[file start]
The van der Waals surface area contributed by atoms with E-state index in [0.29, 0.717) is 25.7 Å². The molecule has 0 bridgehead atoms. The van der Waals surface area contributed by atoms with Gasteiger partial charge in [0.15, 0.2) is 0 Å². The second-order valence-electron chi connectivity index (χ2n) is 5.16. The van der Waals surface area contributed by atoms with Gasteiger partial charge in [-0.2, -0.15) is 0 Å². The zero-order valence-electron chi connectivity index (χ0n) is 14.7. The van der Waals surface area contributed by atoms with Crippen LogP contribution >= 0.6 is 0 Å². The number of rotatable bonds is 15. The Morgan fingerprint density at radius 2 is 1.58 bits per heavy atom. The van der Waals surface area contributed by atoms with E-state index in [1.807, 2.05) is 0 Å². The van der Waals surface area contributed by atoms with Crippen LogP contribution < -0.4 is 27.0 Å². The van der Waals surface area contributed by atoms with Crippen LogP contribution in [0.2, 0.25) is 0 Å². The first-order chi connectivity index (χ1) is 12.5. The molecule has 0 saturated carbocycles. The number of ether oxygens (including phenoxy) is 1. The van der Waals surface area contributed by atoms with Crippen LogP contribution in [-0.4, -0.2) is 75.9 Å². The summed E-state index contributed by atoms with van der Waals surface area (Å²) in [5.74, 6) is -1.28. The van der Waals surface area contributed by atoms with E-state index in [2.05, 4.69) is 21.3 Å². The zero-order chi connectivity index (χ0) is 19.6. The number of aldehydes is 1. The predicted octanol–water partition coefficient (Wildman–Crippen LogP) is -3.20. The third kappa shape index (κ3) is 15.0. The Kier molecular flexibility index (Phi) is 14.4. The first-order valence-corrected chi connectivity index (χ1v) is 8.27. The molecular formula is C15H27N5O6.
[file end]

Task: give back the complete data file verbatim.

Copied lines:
The van der Waals surface area contributed by atoms with E-state index in [0.29, 0.717) is 25.7 Å². The molecule has 0 bridgehead atoms. The van der Waals surface area contributed by atoms with Gasteiger partial charge in [0.15, 0.2) is 0 Å². The second-order valence-electron chi connectivity index (χ2n) is 5.16. The van der Waals surface area contributed by atoms with Gasteiger partial charge in [-0.2, -0.15) is 0 Å². The zero-order valence-electron chi connectivity index (χ0n) is 14.7. The van der Waals surface area contributed by atoms with Crippen LogP contribution >= 0.6 is 0 Å². The number of rotatable bonds is 15. The Morgan fingerprint density at radius 2 is 1.58 bits per heavy atom. The van der Waals surface area contributed by atoms with E-state index in [1.807, 2.05) is 0 Å². The van der Waals surface area contributed by atoms with Crippen LogP contribution < -0.4 is 27.0 Å². The van der Waals surface area contributed by atoms with Crippen LogP contribution in [0.2, 0.25) is 0 Å². The first-order chi connectivity index (χ1) is 12.5. The molecule has 0 saturated carbocycles. The number of ether oxygens (including phenoxy) is 1. The van der Waals surface area contributed by atoms with Crippen LogP contribution in [-0.4, -0.2) is 75.9 Å². The summed E-state index contributed by atoms with van der Waals surface area (Å²) in [5.74, 6) is -1.28. The van der Waals surface area contributed by atoms with E-state index in [2.05, 4.69) is 21.3 Å². The zero-order chi connectivity index (χ0) is 19.6. The number of aldehydes is 1. The predicted octanol–water partition coefficient (Wildman–Crippen LogP) is -3.20. The third kappa shape index (κ3) is 15.0. The Kier molecular flexibility index (Phi) is 14.4. The first-order valence-corrected chi connectivity index (χ1v) is 8.27. The molecular formula is C15H27N5O6.